11.In accordance with Article 68(3) of the Statute, victims have participated in the case, and in particular they have applied to introduce evidence, they have questioned witnesses and they have advanced written and oral submissions with the leave of the Chamber and with the assistance of their legal representatives. The total number of individual victims authorised to participate in the proceedings is 129 (34 female and 95 male victims).
12.At the request of the accused and in accordance with Article 76(2) of the Statute, the Chamber in an oral Decision ruled that there would be a separate sentencing hearing if the accused is convicted.
E. Factual overview
13.The Trial Chamber heard the testimony of several expert witnesses and it reviewed documentary evidence that relates to the existence of an interethnic conflict in Ituri between 1999 and 2003.
14.Against this background, the Union des Patriotes Congolais ("UPC") was created on 15 September 2000. Although Thomas Lubanga was one of the UPC's founding members and its President from the outset, the nature of the group when it was created is a matter of dispute in this case. These topics are analysed in greater detail below when the Chamber deals with the individual criminal responsibility of the accused.
15.The UPC and its military wing, the Force Patriotique pour la Liberation du Congo ("FPLC"), took power in Ituri in September 2002.
F. The Burden and Standard of Proof
16.Under Article 66 of the Statute, the accused is presumed to be innocent until the Prosecutor has proved his guilt. For a conviction, each element of the crime charged must be established "beyond reasonable doubt".
17.An issue that occupied the Chamber for a significant part of this trial concerned the use by the prosecution of local intermediaries in the DRC. The Chamber is of the view that the prosecution should not have delegated its investigative responsibilities to the intermediaries as analysed in the judgment, notwithstanding the extensive security difficulties that it faced. A series of witnesses have been called during this trial whose evidence, as a result of the essentially unsupervised actions of three of the principal intermediaries, cannot safely be relied on.
18.The Chamber spent a considerable period of time investigating the circumstances of a substantial number of individuals whose evidence was, at least in part, inaccurate or dishonest. The prosecution's negligence in failing to verify and scrutinise this material sufficiently before it was introduced led to significant expenditure on the part of the Court. An additional consequence of the lack of proper oversight of the intermediaries is that they were potentially able to take advantage of the witnesses they contacted. Irrespective of the Chamber's conclusions regarding the credibility and reliability of the alleged former child soldier witnesses, given their youth and likely exposure to conflict, they were vulnerable to manipulation.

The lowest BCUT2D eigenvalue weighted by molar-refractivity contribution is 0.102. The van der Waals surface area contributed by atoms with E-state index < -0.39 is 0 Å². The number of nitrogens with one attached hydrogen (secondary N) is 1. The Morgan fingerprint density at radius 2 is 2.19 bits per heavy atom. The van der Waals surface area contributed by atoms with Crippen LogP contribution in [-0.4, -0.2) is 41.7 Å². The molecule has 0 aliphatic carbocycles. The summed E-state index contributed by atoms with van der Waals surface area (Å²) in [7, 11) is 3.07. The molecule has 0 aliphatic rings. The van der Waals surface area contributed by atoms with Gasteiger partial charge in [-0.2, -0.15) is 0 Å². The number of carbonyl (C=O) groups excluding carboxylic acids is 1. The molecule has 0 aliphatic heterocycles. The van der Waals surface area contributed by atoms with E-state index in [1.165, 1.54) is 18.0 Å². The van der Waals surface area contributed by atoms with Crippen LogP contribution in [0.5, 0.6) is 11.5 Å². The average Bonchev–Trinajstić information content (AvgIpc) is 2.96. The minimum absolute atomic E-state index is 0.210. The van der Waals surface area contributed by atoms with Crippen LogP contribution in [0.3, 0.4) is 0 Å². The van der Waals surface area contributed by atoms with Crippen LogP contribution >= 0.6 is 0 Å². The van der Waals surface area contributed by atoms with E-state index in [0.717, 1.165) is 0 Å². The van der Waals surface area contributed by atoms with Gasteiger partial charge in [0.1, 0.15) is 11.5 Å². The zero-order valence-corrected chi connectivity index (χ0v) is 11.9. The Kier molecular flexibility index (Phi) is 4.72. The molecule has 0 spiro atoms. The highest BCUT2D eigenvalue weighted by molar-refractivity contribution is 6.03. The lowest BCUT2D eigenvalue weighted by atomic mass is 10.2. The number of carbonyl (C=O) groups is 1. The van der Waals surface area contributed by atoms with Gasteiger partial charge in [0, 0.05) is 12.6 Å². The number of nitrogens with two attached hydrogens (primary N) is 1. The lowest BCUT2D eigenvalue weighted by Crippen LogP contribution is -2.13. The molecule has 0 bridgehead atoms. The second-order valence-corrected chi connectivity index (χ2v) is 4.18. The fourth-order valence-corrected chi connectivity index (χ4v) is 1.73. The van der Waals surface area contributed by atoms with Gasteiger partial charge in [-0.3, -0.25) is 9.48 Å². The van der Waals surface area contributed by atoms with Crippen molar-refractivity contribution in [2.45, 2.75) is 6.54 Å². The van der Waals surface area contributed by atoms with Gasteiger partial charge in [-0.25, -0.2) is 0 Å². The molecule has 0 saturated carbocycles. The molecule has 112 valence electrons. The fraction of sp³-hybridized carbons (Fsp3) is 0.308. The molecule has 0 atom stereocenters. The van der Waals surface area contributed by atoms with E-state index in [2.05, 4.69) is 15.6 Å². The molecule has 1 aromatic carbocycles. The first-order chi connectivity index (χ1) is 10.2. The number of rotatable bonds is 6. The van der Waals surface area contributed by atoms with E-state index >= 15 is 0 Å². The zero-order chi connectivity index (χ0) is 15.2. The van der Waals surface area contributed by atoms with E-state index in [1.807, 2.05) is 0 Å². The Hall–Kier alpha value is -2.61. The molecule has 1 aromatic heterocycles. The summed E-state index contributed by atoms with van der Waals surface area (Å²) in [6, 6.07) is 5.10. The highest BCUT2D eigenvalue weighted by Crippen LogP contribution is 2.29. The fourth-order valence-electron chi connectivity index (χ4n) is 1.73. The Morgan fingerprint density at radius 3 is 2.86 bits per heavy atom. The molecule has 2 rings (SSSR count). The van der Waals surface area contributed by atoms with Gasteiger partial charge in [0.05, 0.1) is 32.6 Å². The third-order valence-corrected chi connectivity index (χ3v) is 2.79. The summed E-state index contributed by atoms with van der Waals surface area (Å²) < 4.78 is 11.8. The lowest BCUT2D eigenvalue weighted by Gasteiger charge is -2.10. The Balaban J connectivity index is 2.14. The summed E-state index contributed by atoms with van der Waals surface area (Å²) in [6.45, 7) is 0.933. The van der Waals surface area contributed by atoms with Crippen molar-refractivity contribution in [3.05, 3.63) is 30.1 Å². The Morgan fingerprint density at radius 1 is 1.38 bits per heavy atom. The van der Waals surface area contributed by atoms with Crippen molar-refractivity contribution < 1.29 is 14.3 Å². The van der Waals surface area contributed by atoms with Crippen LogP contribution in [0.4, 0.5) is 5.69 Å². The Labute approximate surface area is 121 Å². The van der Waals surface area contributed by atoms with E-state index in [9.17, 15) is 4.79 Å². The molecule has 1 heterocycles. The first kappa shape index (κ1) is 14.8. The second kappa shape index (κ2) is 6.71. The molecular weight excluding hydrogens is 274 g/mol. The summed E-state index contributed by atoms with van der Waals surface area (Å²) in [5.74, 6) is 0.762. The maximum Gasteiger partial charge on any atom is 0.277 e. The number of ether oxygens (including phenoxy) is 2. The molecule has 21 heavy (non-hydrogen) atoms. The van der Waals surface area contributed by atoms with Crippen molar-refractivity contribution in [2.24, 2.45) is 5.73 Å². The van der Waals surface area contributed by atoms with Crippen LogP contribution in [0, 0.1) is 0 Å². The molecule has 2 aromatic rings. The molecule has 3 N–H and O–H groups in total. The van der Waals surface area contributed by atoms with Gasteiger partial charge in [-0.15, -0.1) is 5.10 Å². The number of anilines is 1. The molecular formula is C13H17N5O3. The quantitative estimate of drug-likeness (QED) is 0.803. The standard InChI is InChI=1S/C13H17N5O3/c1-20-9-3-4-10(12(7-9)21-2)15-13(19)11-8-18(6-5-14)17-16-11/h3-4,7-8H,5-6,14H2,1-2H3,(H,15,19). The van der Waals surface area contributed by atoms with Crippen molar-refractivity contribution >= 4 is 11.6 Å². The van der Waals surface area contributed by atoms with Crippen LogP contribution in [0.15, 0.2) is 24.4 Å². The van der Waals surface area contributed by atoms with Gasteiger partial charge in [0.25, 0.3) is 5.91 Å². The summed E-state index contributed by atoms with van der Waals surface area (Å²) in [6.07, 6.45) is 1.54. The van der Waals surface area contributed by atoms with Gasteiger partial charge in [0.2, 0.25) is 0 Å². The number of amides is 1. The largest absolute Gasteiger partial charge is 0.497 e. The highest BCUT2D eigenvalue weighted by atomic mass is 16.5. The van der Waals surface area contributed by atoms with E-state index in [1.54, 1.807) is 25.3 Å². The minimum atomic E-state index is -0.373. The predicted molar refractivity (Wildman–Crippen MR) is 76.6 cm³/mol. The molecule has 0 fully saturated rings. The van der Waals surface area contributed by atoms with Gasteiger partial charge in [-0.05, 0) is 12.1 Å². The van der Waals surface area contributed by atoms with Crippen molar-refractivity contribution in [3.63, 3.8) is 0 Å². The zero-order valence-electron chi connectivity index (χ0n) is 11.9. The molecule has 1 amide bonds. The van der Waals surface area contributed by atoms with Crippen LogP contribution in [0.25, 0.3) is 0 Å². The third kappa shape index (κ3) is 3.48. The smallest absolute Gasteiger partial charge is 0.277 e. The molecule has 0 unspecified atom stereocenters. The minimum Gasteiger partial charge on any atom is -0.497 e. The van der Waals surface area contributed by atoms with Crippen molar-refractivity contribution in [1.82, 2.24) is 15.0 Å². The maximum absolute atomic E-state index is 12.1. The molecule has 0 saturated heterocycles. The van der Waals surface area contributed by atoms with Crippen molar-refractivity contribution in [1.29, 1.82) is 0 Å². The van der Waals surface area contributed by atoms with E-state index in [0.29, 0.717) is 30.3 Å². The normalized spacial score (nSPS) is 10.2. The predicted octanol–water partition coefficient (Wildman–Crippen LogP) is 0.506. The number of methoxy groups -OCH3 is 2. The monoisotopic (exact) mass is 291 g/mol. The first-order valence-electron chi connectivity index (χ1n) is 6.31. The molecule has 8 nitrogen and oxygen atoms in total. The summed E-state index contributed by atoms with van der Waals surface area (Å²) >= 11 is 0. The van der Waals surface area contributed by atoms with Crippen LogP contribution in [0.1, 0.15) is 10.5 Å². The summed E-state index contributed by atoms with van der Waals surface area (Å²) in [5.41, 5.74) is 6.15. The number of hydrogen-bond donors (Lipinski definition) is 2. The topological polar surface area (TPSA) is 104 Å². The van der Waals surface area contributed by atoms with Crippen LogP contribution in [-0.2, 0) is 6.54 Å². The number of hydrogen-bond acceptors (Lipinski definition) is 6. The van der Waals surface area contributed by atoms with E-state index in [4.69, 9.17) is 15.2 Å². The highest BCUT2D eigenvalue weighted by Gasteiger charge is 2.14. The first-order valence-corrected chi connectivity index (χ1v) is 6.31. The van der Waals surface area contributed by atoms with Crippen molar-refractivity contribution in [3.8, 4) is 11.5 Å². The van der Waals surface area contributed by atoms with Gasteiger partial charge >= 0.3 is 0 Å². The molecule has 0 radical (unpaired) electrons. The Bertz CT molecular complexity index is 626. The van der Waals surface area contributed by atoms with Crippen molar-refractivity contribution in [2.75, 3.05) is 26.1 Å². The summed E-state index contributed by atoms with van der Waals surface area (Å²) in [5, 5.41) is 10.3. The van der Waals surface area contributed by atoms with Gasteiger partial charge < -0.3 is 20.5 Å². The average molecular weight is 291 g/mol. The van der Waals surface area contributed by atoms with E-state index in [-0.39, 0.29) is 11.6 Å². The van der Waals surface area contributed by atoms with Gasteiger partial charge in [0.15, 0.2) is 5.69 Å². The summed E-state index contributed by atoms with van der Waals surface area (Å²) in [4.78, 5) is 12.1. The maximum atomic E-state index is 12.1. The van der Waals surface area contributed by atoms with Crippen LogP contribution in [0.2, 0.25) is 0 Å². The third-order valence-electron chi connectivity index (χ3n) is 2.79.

19. The Chamber has withdrawn the right of six dual status witnesses to participate in the proceedings, as a result of the Chamber's conclusions as to the reliability and accuracy of these witnesses. 20.Likewise, the Chamber has not relied on the testimony of the three victims who testified in Court (a/0225/06, a/0229/06, and a/0270/07), because their accounts are unreliable. Given the material doubts that exist as to the identities of two of these individuals, which inevitably affect the evidence of the third, the Chamber decided to withdraw the permission originally granted to them to participate as victims.
21.The Chamber has concluded that there is a risk that intermediaries P-0143, P-316 and P-321 persuaded, encouraged, or assisted witnesses to give false evidence. These individuals may have committed crimes under Article 70 of the Statute. Pursuant to Rule 165 of the Rules, the responsibility to initiate and conduct investigations in these circumstances lies with the prosecution. Investigations can be initiated on the basis of information communicated by a Chamber or any reliable source. The Chamber communicates the relevant information to the OTP, and the Prosecutor should ensure that the risk of a conflict of interest is avoided for the purposes of any investigation.
H. Armed conflict and its nature